The American Social Class System – Does It Exist?

By | February 12, 2013

In sociology, social stratification deals with the structure of perceived status in society. Now there are very few aristocrats and Lords of the Manor left, society has generally retained the old class system but the qualifiers are mostly economic and education based now. The latter of which will determine your speech patterns, vocabulary and [in the UK] accent.

But lets take a look at the United States. Does class exist there? Or is it a classless society?

Social class is sometimes presented as a description of how members of the society have sorted themselves along a continuum of positions varying in importance, influence, prestige, and compensation.

In these models, certain occupations are considered to be desirable and influential, while others are considered to be menial, repetitive, and unpleasant.

(In some cases, non-occupational roles such as a parent or volunteer mentor, are also considered.) Generally, the higher the ranking on such a scale, the higher the skill and education levels required to perform it.

Some sociologists consider the higher income and prestige of higher ranked jobs to simply be incentives to encourage members of society to obtain the skills necessary to perform important work.

This is an important mechanism in the economic theory of capitalism, and is compatible with the notion that class is mutable and determined by a combination of choices and opportunities.

Social class in the United States is a controversial issue, having many competing definitions, models, and even disagreements over its very existence.

Many Americans believe in a simple three-class model that includes the “rich”, the “middle class”, and the “poor”. More complex models that have been proposed describe as many as a dozen class levels; while still others deny the very existence, in the European sense, of “social class” in American society.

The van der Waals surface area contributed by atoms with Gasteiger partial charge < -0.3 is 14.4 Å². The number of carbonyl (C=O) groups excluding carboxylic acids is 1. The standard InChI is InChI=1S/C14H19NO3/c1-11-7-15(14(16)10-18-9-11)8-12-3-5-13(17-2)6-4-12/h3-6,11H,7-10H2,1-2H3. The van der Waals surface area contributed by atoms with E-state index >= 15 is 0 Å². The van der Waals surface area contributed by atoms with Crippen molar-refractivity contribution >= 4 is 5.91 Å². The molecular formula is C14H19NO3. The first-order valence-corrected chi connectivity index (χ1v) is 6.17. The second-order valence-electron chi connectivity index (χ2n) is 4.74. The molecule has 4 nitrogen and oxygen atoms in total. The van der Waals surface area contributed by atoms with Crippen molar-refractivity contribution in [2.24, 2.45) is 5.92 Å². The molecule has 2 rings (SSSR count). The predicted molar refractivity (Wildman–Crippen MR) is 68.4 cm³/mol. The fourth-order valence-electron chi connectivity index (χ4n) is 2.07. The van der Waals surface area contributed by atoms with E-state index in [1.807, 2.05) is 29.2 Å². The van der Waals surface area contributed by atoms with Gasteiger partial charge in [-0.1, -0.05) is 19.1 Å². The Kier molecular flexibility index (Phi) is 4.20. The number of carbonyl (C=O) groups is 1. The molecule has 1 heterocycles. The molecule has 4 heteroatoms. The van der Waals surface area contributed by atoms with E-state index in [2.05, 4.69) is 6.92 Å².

Most definitions of class structure group people according to wealth, income, education, type of occupation, and membership in a specific subculture or social network.

Sociologists Dennis Gilbert, William Thompson, Joseph Hickey, and James Henslin have proposed class systems with six distinct social classes.

These class models feature an upper or capitalist class consisting of the rich and powerful, an upper middle class consisting of highly educated and affluent professionals, a middle class consisting of college-educated individuals employed in white-collar industries, a lower middle class, a working class constituted by clerical and blue collar workers whose work is highly routinised  and a lower class divided between the working poor and the unemployed underclass.

However, curiously, it seems of the few Americans that will discuss this topic, most seem to feel the US is a classless society. Or rather, they prefer to term the ‘levels of society’ by other names and vehemently avoid use of the term ‘class’.

I think the terminology is what gives. The opinion polls are pretty even.

Lets take a fictional American lawyer: He is quite successful in a large US town. He is married, two kids, nice house, cars, maybe a holiday home, investments, etc. Will he generally associate with the guy who cleans his pool? Probably not. Why? Because they have nothing in common. Why? Because their class level differs maybe? Both might be capital chaps who help old ladies across the street and great husbands and fathers. But society perceives them differently.

I think in the US there is a tendency to view the working class differently. There is a national attitude that makes, certainly service workers, often very proud of what they do. That is something the UK could learn from the US actually.

Go in a some stores in the UK and you will likely be met with a sullen person working a minimum wage job who would rather be some place else (to see that amplified by ten, go to Russia). And it shows on their face.

In the US, amongst the native English speakers at least, there is way more enthusiasm. More of a pride in what they do. Because American society seems to encourage appreciation of workers more. Indeed, songs are written that support that.

I suppose this why some Americans seem very defensive on this subject, and prone perhaps to infer superciliousness on the part of the asker when none is intended.

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